Chapter 14 Solid & Hazardous Waste ENVI-1020 Environmental Science Dr. Holm
Chapter 14 Solid & Hazardous Waste ENVI-1020 Environmental Science Dr. Holm ENVI 1020 - 001
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This 5 page Class Notes was uploaded by Cory Garfunkel on Tuesday April 26, 2016. The Class Notes belongs to ENVI 1020 - 001 at Auburn University taught by Robert F. Holm in Spring 2016. Since its upload, it has received 47 views. For similar materials see Fundamentals of Environmental Science in Science at Auburn University.
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Date Created: 04/26/16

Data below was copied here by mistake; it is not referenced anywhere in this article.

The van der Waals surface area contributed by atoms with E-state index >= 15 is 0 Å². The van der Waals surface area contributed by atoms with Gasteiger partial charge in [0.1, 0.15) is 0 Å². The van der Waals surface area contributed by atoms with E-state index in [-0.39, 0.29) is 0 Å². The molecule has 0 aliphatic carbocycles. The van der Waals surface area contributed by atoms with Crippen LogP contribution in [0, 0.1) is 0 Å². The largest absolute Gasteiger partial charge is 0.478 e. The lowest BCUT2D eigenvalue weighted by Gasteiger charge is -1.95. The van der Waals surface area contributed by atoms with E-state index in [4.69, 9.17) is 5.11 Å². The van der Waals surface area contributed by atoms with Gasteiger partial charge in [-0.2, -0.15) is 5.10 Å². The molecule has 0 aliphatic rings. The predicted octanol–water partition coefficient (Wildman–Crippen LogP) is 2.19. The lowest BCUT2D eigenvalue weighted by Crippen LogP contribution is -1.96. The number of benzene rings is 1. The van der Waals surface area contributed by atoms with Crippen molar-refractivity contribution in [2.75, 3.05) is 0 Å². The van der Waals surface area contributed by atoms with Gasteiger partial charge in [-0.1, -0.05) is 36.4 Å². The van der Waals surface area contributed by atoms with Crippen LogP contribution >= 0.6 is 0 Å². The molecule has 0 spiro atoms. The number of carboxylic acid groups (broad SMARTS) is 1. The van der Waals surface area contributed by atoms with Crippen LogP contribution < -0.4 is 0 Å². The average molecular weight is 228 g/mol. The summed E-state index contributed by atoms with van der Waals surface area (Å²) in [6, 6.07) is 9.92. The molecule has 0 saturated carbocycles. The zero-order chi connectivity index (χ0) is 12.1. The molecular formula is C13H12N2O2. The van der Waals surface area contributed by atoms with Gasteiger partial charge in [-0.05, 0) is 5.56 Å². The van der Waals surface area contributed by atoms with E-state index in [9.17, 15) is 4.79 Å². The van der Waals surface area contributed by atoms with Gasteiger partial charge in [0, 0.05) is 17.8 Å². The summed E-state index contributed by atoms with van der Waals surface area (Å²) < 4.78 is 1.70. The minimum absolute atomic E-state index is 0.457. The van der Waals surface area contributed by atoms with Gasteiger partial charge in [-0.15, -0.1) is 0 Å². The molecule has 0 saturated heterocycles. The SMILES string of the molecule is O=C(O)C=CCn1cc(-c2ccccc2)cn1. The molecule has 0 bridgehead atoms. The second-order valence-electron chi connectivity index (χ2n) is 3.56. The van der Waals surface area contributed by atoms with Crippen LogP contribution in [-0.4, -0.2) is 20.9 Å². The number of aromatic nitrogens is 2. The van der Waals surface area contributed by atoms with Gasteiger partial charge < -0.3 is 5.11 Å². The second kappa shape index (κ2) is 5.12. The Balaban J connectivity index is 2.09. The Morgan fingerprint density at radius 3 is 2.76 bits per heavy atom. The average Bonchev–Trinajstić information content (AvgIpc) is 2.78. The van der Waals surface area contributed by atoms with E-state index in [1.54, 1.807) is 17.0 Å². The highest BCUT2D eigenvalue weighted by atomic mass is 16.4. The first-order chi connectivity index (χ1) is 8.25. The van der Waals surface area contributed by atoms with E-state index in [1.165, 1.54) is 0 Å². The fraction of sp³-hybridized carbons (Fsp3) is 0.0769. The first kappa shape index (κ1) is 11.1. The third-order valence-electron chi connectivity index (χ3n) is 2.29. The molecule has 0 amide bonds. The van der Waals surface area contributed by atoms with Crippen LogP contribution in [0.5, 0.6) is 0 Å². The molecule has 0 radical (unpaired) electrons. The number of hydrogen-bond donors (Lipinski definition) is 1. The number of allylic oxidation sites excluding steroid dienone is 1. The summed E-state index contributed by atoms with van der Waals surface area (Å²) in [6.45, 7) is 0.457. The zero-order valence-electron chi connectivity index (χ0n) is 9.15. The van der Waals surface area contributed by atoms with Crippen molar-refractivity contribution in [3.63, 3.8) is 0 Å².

Chapter 14 Solid & Hazardous Waste **“‘Solid wastes’ are the discarded leftovers of our advanced consumer society. This growing mountain of garbage and trash represents not only an attitude of indifference toward valuable natural resources, but also a serious economic & public health problem.” — President Jimmy Carter** Solid Waste Definition—Any garbage, refuse, or sludge from a wastewater treatment plant, water supply treatment plant, or air pollution control facility & other discarded material, including solid, liquid, semisolid, or contained gaseous material resulting from industrial, commercial, mining, & ag. operations, & from community activities Total U.S. Solid Waste generation 2013 (254 Million Tons, before recycling) o Paper-27% Food-14.6% o Yard trimmings-13.5% Plastics-12.8% o Metals-9.1% Rubber/leather/textiles-9% o Wood-6.2% Glass-4.5% o Other-3.3% All have gone up in total tonnage per decade (since 1960’s) except glass, yard-work We recycled ~82 million tons of this waste or ~32.5%. Much of the trash we didn’t need in the first place (i.e. junk mail, excess plastic bottles, excess foam peanuts) st E-Waste is a serious 21 century waste management problem o Fastest growing part of our waste stream (< 10% of computers currently recycled) o Lead, mercury, cadmium, & other rare and/or toxic metals that will pollute if not recovered o U.S. & China #1 and #2 in world in e-waste generation Solid Waste Management Hierarchy o Incineration w/o Energy Recovery (LEAST PREFERRED) o Combustion with Energy Recovery Heat from fireboils watersteam used to heat buildings or generate electricity o Recycling/Composting o Source Reduction & Reuse (MOST PREFERRED) Methods of Waste Disposal o Source Reduction o Recycling Always advisable, but market prices fluctuate wildly & contamination is possible Benefits (Based on 2013 U.S. 83 Million tons recycled) 182 Million metric tons of CO₂ not emitted (33 million passenger cars) For every ton newspaper recycled, we save 18 trees, 3 m³ of landfill space, & use 60% less energy o Gov’t recycled 223,000 tons4 million trees & $7.4 million saved Cleaner land, air, & water, better overall health, more sustainable economy %age of Municipal Solid Waste recycled up from 6.4% in 1960 to 32.5% in 2013 o Landfills # of Landfills in U.S. has steadily declined from ~8,000 in 1988 to 1,754 in 2006 Permits harder to obtain, more people, no one wants to live near one Responsibly Retired landfill (deep to shallow)—Bedrock, Compacted low- permeability clay, plastic layer, waste, impermeable clay cap with outgassing pipe & leaching collection/drainage system Trash covered each day by layers of dirt and impermeable plastic tarp Prevents human & animal scavenging, leaching, and pollution o Incineration Advantages Reduced trash volume, less need for landfills, low water pollution Disadvantages High cost, Air Pollution (esp. dioxins), highly toxic ash, encourages wasting o Composting Natural decomposition to break down organic material; 3,800 current U.S. facilities (plus homeowners/farmers who also compost) Municipal Solid Waste Disposal (MSW) o Landfills-MSW, industrial waste, construction & demolition debris, and bioreactors o Combustion/Incineration-waste volume reduced in controlled burning process Hazardous Waste, RCRA, & CERCLA Management of solid waste (garbage), hazardous waste, & underground oil products or chemical storage tanks regulated by 1976 U.S. Congress’ Resource Conservation & Recovery Act (RCRA) RCRA o Defines hazardous wastes – Part 261 o Establishes cradle-to-grave manifest system At every stage of the hazardous waste generation, transport, storage, treatment, & disposal process, there is documentation of what & how much hazardous waste there is being generated, transported, etc. and everyone is on the same page o Establishes standards Generators Transporters Disposal Sites o Enforcement through a permitting system o Authorization of state programs o Omissions (which may be regulated by other Acts/Agencies) radioactive wastes, domestic hazardous & toxic wastes, mining wastes, oil & gas drilling wastes, liquid waste with organic compounds, cement kiln dust, wastes from small businesses & industries What is Hazardous Waste? o Even when used properly, many chemicals can still harm human health & the environment o When these hazardous substances or materials are disposed, they become hazardous waste Most often by-products of manufacturing process –left-over material left Sometimes domestic, ex. old batteries, bug spray cans, & paint thinner o Types—One or more of these characteristics makes something hazardous Corrosive —Can wear away (corrode) or destroy a substance; Most acids are corrosives that can eat through metal, burn skin on contact, & give off vapors that burn the eyes. Ex: Acids and bases Combustible —Ignitable material that can burst into flames easily; Poses a fire hazard; Can irritate the skin, eyes, & lungs; May give off harmful vapors. Ex: Gasoline, paint, and furniture polish, alcohols, benzene, peroxides Reactive —Can explode or create poisonous gas when combined with other chemicals; Chlorine bleach & ammonia are reactive & create a poisonous gas when they come into contact with each other. Ex: Ether, cyanide (CN) Toxic —Can poison people & other life; Can cause illness & even death if swallowed or absorbed through skin; Ex: Pesticides, weed killers, many household cleaners Hazardous Waste Statistics o Approx. 275 million tons of hazardous waste generated per year in U.S. (~2.4% of total solid waste) o ~2/3 of hazardous wastes generated in 10 states where most manufacturing located o 71% from chemical and petroleum industry; 22% from metal industry, 7% other o ¼ of Americans live within 4 miles of a Superfund hazardous waste site o There are Superfund sites and many other hazardous waste sites in every state Treatment, Storage, & Disposal of Hazardous Waste o Treatment is any process that changes the physical, chemical, or biological character of a waste to make it less hazardous; hazardous waste generally must be treated before disposal o Examples: Biological treatment Carbon adsorption Deactivation Incineration—high temp. burning (rapid oxidation) of waste, usually at 1600-2500° F Industrial Furnace: includes cement kilns, lime kilns, coke ovens, blast furnaces, smelting furnaces, etc. Neutralization Vitrification—Using high temps. to melt hazardous waste into molten glass Storage of Hazardous Waste o Containers—most common hazardous waste container is the 55-gallon drum o Tanks, Waste Piles, & Surface Impoundments Disposal Methods for Hazardous Waste o Landfill, Surface impoundment, Waste pile, Land treatment unit, Injection well, Salt dome formation, Salt bed formation, Underground mine or cave, Underground injection well Illegal Hazardous Waste Dumping o This practice expanded geographically during the 60’s and 70’s Used to be a huge problem, but thankfully not as much anymore in America o Midnight dumping….open lagoons….surface storage….burial o Companies handled their own waste Bury on their own land or Contract haulers to take it to ???? Encourage clandestine dumping in streams, lakes, wetlands, gravel pit, abandoned farms, unsecured properties o Private depots where waste can dropped off o Elizabeth, New Jersey: 50,000 drums of chemical waste left by a bankrupt chemical company o Valley of the Drums near Louisville, KY—100,000 drums with > 100 different toxic chemicals from 1960’s until late 70’s. Clean-up effort officially took 7 years and lots of $$helped secure passage of Superfund bill; cleanup resumed in 2008 as more evidence appeared Environmental Problems Caused by Hazardous Wastes o Most hazardous waste is disposed on landbiggest problem is contaminated groundwater 100,000 industrial landfill sites & 180,000 surface impoundments Nearly 2% of North America’s underground aquifers could be contaminated Prohibitively costly to restore water to original state & often not physically possible o Love Canal (north of Buffalo, NY) 1892—William T. Love proposed a canal for navigation and hydropower Only one mile of the canal built, used for swimming and recreation 1920—Land sold at public auction; became a municipal and chemical disposal site Hooker Chemical Company dumps over 20,000 tons of chemicals until 1953, including benzene (leukemia) & dioxin (other cancers) 1953—Hooker covered site with dirt & clay & sold land to Niagara Falls Board of Education for $1.00 1955—99th St. Elementary School opened & homes were built on 16-acre rectangular site 1960’s-1970’s—repeated complaints to city Aug. 1978 - the NY Health Dept. recommended temporary relocation of pregnant women and young children; President Carter declared a federal emergency 1980’s—Human Health issues documented 17 pregnancies in 1979—2 normal, 9 defects, 2 stillborn, 4 miscarriages Broken chromosomes, Neurological Problems 1980—Declared Superfund Site 1990’s—Resettlement of area begins Dump site covered with a new clay cap & surrounded by a drainage system that pumps leaking wastes to a new treatment plant After 15 years of court battles, OxyChem (parent company of Hooker) agreed to $98 million settlement & agreed to pay NY $7.1 million for site clean-up Because of difficulty of linking exposure of specific chemicals to specific health threats, the long term health effects on Love Canal remain unknown & controversial CERCLA (Comprehensive Environmental Response, Compensation, & Liability Act of 1980) o Response and Remedial Actions Air sparging, Bioremediation of Chlorinated Solvents, Capping, Containment, In Situ (in position/on site) Oxidation, Multi-Phase Extraction, Natural Attenuation, Permeable Reactive Barriers, Phytoremediation, Soil Removal, Soil Vapor Extraction, Solvent Extraction, Thermal Treatment: Ex Situ (off site) or In Situ o National Contingency Plan (NCP) Assessment criteria Cleanup criteria National Priority List (NPL) Currently 1,240 sites listed on Superfund NPL; additional 317 have been delisted, & 61 new sites have been proposed o Potentially Responsible Parties (PRPs) o Financing cleanups-Superfund Originally funded through taxes on chemical & petroleum industries; now via general fund Haz-Mat Response Teams wearing “Level A” protective suits are what we think of when we think of hazardous waste clean-up Brownfields— Real property, the expansion, redevelopment, or reuse of which may be complicated by the presence or potential presence of a hazardous substance, pollutant, or contaminant o 450,000 in the U.S. (mostly run-down, abandoned, old hazardous buildings in inner-cities o Cleaning up & reinvesting in these properties increases local tax bases, facilitates job growth, utilizes existing infrastructure, takes development pressures off of undeveloped, open land, and both improves and protects the environment